We have been talking about planning as a prerequisite for sustained efficiency and quality. The systematic planning makes us more agile and we can deliver quality work in minimum time frame. Here is an example of how failure to plan has lead to a big chaos. You may have read a few days ago that Maharashtra Chief Minister’s flight could not take off from the airport because one of the officials accompanying him on the international tour had forgotten to take along his Visa papers! The Chief Minister along with the rest of the passengers had to wait till it was retrieved from his home.
The common sense answer to avoid these lapses is – the checklist. Mere planning is not useful unless it is executed flawlessly. The checklist serves as an effective tool – Plan. Do. Check whether the things are happening as per the plan. If not, Act i.e. make the necessary correction. This is called the PDCA Cycle. This is the foundation of ISO 9000.
We often tell school children that they must keep ten minutes at the end of the exam to go through the answer sheet and to make sure they have attempted all the questions. Another very common example in our daily lives is we check the taste of a recipe before serving it to people to ensure that it is upto the expectation. What we are doing here is simply checking if all the ingredients have been added, and in the right proportion to give the right taste. Once we are sure of it, we are ready to enjoy all the compliments that come our way as guests relish the dish!
If we use this ‘checklist’ in so many activities in our daily lives, why not in our professional lives. A company manufacturing auto spare parts had to dispatch parts in lots of 8, 24 and 72. The client would randomly check the number of parts in the boxes and if any one box had a shortage, it was presumed that all boxes contained the same quantity and he used to deduct the payment on the entire consignment causing substantial loss to the supplier The company, then, started a system wherein they sent parts in multiples of the lot number to the packing department. So for the lot of 8, they sent 800 parts for packing, no more, no less. This way, as the parts got packed in boxes, in case one or two remained, it meant that some box had been filled with a wrong number of parts and it used to be checked immediately. The loss to the company was averted as with systematic packing of job there was no chance of delivering the wrong quantity. The point is, to accomplish excellence in quality and to maintain the consistency the job/product needs to be checked at various stages. Dr. Atul Gawande’s book ‘ The Checklist Manifesto’ underlines the importance of regular checks on processes to prevent damage or loss. He has related his observations of the American hospitals where lapses in following protocol in examinations led to spread of infections. The book lucidly explains the cause and effect of the problem and how it was overcome by observing a strict protocol and following it.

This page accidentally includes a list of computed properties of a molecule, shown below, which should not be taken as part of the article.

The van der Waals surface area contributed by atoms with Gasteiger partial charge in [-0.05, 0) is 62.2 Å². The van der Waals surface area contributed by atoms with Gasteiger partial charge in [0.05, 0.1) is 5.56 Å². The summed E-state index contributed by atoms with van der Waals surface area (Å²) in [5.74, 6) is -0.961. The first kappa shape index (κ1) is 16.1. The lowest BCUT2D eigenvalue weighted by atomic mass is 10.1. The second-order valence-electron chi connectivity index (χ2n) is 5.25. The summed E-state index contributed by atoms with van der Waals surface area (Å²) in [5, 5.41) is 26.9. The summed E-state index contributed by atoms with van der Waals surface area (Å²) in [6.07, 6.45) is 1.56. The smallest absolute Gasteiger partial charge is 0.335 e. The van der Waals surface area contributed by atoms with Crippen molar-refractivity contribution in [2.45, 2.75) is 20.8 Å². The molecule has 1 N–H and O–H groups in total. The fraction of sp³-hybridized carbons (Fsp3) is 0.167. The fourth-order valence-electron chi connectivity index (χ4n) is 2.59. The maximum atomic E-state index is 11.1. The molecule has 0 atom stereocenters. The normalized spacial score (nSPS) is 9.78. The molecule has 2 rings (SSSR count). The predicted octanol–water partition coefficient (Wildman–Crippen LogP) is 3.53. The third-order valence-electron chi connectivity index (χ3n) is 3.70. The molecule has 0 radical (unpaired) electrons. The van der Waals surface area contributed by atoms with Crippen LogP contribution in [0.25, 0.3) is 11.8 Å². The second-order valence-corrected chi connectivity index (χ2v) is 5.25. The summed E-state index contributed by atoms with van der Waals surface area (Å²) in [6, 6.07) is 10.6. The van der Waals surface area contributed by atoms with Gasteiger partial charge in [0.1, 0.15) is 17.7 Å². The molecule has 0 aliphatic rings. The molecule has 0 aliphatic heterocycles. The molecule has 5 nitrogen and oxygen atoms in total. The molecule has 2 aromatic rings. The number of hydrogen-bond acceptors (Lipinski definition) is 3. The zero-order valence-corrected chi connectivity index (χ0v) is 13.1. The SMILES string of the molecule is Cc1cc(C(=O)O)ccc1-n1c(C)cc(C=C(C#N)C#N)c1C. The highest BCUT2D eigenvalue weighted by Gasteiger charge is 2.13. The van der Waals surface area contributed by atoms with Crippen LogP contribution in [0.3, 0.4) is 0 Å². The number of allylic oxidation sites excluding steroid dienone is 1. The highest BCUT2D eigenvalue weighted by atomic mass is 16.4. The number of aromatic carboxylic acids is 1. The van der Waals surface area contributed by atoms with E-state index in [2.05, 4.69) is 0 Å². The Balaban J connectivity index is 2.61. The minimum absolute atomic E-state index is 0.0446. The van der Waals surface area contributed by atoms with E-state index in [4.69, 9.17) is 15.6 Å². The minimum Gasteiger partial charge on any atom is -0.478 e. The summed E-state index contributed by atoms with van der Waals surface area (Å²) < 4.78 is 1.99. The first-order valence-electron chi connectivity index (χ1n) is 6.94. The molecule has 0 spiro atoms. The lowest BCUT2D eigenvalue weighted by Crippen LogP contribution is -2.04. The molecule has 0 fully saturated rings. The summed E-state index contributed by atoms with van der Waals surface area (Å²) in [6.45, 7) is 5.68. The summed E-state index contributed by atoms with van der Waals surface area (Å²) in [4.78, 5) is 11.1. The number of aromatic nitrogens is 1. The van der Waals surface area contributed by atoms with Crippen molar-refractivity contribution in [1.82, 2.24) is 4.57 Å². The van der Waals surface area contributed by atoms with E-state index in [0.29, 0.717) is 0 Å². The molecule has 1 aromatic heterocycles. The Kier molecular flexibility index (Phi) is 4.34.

We often avoid following PDCA Cycle referred above. You will be amazed to know how much difference this little checklist can make while presenting the final, flawless product. It not only gives you the opportunity to rectify errors but also enhance the final effect of the product, service or process and to enhance Customer Satisfaction.
Author: S.R. Joshi
The author is a director at deAsra Foundation. deAsra Foundation is a Section 25 company, a not for profit association formed to contribute to social welfare by enabling entrepreneurship, which will create employment opportunities.